Engineers’ improvements have made popular road more drivable for all
Story and Photo by
1st Lt. Patrick Ripton
523rd Engineer Company, 84th Eng. Battalion, 130th Eng. Brigade, 8th Theater Sustainment Command
WHEELER ARMY AIRFIELD — Soldiers from the 523rd Engineer Company, “Gravediggers,” 84th Eng. Battalion, 130th Eng. Brigade, 8th Theater Sustainment Command, completed work on Softball Field Road, here, Nov. 24.
The Gravediggers improved the well-traveled road, which serves military personnel and their families.
The road is a popular shortcut for Soldiers who use the airfield for morning physical training and a necessary route for families using the softball fields. The road services seven softball fields, which are used for a diverse collection of activities, including the Special Olympics softball tournament held earlier this year.
The road is also the only way to get to Wheeler’s popular paintball field.
“We definitely noticed the impact our construction had on the community,” said Staff Sgt. Brian Jewett, noncommissioned officer in charge of the project, 523rd Eng. Co., 84th Eng. Bn., 130th Eng. Bde. “We just hope there is a positive impact, as well, now that the road is more drivable.”
Project improvements, commissioned by U.S. Army Garrison-Hawaii’s Directorate of Public Works, are saving motorists from numerous potholes and providing better durability. Further, the construction served as an invaluable training exercise for 523rd Eng. Co. equipment operators.
Projects like this provide a unique synergy for 84th Eng. Bn. construction companies and organizations that request their services. Employing organizations benefit from immense cost savings, and military construction units receive the opportunity to develop skills in a real construction environment, with accountability and deadlines.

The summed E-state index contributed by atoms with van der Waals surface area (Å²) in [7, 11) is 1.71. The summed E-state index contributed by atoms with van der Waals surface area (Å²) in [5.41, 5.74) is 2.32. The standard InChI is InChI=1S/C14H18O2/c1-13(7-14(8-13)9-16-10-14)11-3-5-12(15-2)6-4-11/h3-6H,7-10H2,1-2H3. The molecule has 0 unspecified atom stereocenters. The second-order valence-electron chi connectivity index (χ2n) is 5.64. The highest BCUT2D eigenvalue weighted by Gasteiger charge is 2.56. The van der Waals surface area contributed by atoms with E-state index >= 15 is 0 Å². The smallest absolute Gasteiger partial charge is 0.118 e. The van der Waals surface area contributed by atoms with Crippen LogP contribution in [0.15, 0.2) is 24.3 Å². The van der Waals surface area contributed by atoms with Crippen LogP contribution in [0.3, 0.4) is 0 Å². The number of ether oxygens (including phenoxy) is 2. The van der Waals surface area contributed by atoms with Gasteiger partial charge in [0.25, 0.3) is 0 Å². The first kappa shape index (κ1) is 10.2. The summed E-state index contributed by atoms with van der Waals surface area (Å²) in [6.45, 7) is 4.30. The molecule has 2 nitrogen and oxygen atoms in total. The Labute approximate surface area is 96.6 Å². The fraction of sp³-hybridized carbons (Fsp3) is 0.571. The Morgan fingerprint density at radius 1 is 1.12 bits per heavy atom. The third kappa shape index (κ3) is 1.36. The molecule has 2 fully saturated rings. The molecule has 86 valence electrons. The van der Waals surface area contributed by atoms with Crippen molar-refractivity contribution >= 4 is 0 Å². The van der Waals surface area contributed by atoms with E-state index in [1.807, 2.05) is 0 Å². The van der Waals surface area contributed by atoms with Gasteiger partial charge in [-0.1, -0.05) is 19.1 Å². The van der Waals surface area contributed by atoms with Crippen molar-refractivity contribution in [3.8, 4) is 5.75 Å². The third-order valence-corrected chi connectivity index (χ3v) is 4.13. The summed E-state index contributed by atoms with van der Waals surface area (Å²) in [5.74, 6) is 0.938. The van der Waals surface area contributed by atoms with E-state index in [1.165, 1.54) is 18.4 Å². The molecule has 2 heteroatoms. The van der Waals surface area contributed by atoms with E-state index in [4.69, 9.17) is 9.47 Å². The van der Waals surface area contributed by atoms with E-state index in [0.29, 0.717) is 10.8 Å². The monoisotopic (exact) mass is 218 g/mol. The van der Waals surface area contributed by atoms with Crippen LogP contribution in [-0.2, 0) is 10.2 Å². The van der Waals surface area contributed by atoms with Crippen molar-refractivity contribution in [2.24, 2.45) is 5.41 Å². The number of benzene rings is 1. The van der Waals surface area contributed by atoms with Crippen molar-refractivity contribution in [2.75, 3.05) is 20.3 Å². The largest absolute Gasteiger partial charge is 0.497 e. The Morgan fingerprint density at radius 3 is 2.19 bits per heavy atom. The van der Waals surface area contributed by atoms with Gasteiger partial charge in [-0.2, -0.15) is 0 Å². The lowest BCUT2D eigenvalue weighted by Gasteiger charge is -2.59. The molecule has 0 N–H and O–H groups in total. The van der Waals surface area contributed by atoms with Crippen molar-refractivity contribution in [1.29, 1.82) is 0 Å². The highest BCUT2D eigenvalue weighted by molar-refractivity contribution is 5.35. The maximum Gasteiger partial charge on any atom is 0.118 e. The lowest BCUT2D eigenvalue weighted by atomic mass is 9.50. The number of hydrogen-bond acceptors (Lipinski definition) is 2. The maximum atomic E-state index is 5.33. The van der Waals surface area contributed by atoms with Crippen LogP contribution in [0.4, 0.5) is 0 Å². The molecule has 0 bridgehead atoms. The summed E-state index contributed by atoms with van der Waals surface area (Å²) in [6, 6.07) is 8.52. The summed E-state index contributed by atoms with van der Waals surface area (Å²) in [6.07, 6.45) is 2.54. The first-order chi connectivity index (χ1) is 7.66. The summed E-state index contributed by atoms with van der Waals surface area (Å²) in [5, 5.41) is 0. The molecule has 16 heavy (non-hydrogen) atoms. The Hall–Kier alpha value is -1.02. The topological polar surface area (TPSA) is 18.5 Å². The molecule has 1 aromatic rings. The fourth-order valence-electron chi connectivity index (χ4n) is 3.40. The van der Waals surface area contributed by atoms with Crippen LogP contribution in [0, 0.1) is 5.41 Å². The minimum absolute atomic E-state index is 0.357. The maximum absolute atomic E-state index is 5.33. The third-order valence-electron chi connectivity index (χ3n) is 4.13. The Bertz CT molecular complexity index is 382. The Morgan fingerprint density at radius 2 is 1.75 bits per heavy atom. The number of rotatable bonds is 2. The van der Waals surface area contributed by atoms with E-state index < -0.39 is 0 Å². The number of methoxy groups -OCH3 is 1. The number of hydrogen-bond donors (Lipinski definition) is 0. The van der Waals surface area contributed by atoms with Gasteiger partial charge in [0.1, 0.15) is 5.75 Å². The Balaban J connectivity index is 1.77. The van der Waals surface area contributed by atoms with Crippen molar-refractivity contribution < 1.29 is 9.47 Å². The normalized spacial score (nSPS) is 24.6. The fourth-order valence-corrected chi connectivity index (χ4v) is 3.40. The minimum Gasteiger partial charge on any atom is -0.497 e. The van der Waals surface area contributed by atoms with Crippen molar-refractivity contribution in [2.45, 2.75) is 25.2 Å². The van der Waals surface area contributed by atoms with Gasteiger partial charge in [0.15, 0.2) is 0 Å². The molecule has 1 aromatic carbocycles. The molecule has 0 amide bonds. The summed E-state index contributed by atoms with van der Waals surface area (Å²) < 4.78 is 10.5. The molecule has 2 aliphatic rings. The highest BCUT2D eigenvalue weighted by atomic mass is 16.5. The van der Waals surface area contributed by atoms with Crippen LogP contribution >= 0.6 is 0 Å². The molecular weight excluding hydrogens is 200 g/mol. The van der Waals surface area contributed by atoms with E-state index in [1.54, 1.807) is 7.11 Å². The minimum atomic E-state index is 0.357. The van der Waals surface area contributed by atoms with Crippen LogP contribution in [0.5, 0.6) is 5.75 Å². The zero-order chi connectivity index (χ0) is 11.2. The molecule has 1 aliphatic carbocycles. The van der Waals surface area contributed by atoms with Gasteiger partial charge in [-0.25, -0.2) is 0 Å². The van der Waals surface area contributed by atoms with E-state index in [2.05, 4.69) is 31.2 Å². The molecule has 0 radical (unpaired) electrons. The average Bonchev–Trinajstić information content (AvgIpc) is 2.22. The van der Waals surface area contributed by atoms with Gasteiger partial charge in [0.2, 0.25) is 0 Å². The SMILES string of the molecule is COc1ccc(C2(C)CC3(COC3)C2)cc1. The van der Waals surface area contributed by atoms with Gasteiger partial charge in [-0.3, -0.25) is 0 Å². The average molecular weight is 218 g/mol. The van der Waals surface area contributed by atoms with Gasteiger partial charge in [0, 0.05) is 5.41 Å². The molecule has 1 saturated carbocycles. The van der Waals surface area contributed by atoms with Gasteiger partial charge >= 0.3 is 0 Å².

“It was a great chance to improve our skills,” said Spc. Michael Charlton, a heavy equipment operator with 523rd Eng. Co., 84th Eng. Bn., 130th Eng. Bde.
The platoon put in more than 600 man-hours into the project, pulling up the old road and laying and compacting new material.
One of the unique challenges the project posed was movement of all the necessary material needed in constructing the new surface. Soldiers traveled nonstop for the duration of the project — between the Makakilo Quarry and here — transporting more than 1,600 tons of gravel.
Once on-site, experienced and inexperienced Soldiers laid, shaped and compacted the material, creating a durable surface by deadline. Situational training was added to the construction project, allowing Soldiers to operate machinery, as they might have to while in dangerous conditions.
The project served as a train-up for selected Soldiers, who will travel to New Mexico in January, for the second phase of a road construction project along the U.S. and Mexico border. That mission will provide support for U.S. Border Patrol in its effort to control illegal operations across the border.